This compromise is not amnesty. A long, strong fence and additional security measures aren’t the Berlin Wall, nor are their proponents totalitarians. After all the posturing and the rhetoric is done and said, my take is that a large majority of Americans can agree on this plan. Can Congress get its act together and, in a bipartisan fashion do an obviously good thing? Just do it, and then move on. What a concept.

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Hugh Hewitt: A Blockbuster Revelation At The FBI

FISA

The Washington Post recently reported that a former top FBI official, Peter Strzok, who had previously been assigned to and then removed from special counsel Robert S. Mueller III’s investigation, had “exchanged politically charged texts disparaging [President] Trump and supporting Democrat Hillary Clinton” and that Strzok was also “a key player in the investigation into Clinton’s use of a private email server.”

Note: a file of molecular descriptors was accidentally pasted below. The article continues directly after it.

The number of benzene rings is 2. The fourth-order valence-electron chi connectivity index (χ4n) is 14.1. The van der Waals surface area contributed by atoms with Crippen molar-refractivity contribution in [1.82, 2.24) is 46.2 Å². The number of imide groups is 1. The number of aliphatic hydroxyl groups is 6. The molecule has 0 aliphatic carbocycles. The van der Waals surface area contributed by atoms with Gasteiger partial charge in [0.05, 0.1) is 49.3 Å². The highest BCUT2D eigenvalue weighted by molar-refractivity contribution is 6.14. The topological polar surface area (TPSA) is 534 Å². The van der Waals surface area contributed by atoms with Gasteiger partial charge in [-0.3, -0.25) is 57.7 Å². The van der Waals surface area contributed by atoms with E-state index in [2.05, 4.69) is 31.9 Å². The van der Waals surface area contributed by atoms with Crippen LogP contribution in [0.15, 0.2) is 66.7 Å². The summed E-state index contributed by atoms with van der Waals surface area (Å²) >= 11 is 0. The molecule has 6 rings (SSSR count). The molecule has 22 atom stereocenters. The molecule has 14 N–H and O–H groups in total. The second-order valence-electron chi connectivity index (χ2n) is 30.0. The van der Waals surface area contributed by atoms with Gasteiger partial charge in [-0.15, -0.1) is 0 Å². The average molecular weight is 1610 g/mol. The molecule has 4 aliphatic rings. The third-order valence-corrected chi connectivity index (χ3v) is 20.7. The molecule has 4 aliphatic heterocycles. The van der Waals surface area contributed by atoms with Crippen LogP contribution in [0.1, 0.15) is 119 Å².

This is a blockbuster revelation, carrying the possibility of shattering public confidence in a number of long-held assumptions about the criminal-justice system generally and the FBI and the Justice Department specifically. The Justice Department should appoint another special counsel to investigate Strzok’s actions as soon as possible.

A special counsel should conduct an inquiry, bring any necessary charges and make a report—and it should come from someone without ties to the president or his opponents. They do exist, such men and women.

Former federal judges make excellent candidates.